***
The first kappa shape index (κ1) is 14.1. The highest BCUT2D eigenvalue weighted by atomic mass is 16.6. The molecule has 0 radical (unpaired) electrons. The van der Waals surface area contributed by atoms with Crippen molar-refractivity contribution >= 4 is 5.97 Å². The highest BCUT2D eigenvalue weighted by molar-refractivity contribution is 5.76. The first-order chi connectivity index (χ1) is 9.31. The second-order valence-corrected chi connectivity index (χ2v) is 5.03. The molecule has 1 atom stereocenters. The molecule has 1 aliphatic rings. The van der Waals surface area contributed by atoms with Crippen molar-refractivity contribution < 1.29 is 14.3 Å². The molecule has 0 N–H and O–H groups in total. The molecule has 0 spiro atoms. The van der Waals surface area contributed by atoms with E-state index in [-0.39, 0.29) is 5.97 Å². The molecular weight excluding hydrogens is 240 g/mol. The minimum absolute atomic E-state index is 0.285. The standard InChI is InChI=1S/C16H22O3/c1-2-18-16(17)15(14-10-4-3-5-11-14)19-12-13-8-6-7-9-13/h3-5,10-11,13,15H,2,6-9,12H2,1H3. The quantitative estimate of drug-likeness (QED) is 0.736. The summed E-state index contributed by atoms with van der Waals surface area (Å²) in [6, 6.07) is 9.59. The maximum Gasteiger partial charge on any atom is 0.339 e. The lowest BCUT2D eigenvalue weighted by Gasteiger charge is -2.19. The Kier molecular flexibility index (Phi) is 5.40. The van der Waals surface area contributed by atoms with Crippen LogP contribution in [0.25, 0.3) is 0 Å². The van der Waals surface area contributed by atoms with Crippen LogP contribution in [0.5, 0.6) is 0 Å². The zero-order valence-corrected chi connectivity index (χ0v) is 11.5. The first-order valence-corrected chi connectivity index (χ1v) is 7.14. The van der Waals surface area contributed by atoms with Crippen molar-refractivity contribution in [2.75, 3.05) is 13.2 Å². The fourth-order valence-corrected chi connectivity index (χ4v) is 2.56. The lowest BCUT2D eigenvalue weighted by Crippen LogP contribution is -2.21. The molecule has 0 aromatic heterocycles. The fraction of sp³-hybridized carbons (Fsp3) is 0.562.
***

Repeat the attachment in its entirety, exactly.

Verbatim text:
The first kappa shape index (κ1) is 14.1. The highest BCUT2D eigenvalue weighted by atomic mass is 16.6. The molecule has 0 radical (unpaired) electrons. The van der Waals surface area contributed by atoms with Crippen molar-refractivity contribution >= 4 is 5.97 Å². The highest BCUT2D eigenvalue weighted by molar-refractivity contribution is 5.76. The first-order chi connectivity index (χ1) is 9.31. The second-order valence-corrected chi connectivity index (χ2v) is 5.03. The molecule has 1 atom stereocenters. The molecule has 1 aliphatic rings. The van der Waals surface area contributed by atoms with Crippen molar-refractivity contribution < 1.29 is 14.3 Å². The molecule has 0 N–H and O–H groups in total. The molecule has 0 spiro atoms. The van der Waals surface area contributed by atoms with E-state index in [-0.39, 0.29) is 5.97 Å². The molecular weight excluding hydrogens is 240 g/mol. The minimum absolute atomic E-state index is 0.285. The standard InChI is InChI=1S/C16H22O3/c1-2-18-16(17)15(14-10-4-3-5-11-14)19-12-13-8-6-7-9-13/h3-5,10-11,13,15H,2,6-9,12H2,1H3. The quantitative estimate of drug-likeness (QED) is 0.736. The summed E-state index contributed by atoms with van der Waals surface area (Å²) in [6, 6.07) is 9.59. The maximum Gasteiger partial charge on any atom is 0.339 e. The lowest BCUT2D eigenvalue weighted by Gasteiger charge is -2.19. The Kier molecular flexibility index (Phi) is 5.40. The van der Waals surface area contributed by atoms with Crippen LogP contribution in [0.25, 0.3) is 0 Å². The van der Waals surface area contributed by atoms with Crippen LogP contribution in [0.5, 0.6) is 0 Å². The zero-order valence-corrected chi connectivity index (χ0v) is 11.5. The first-order valence-corrected chi connectivity index (χ1v) is 7.14. The van der Waals surface area contributed by atoms with Crippen molar-refractivity contribution in [2.75, 3.05) is 13.2 Å². The fourth-order valence-corrected chi connectivity index (χ4v) is 2.56. The lowest BCUT2D eigenvalue weighted by Crippen LogP contribution is -2.21. The molecule has 0 aromatic heterocycles. The fraction of sp³-hybridized carbons (Fsp3) is 0.562.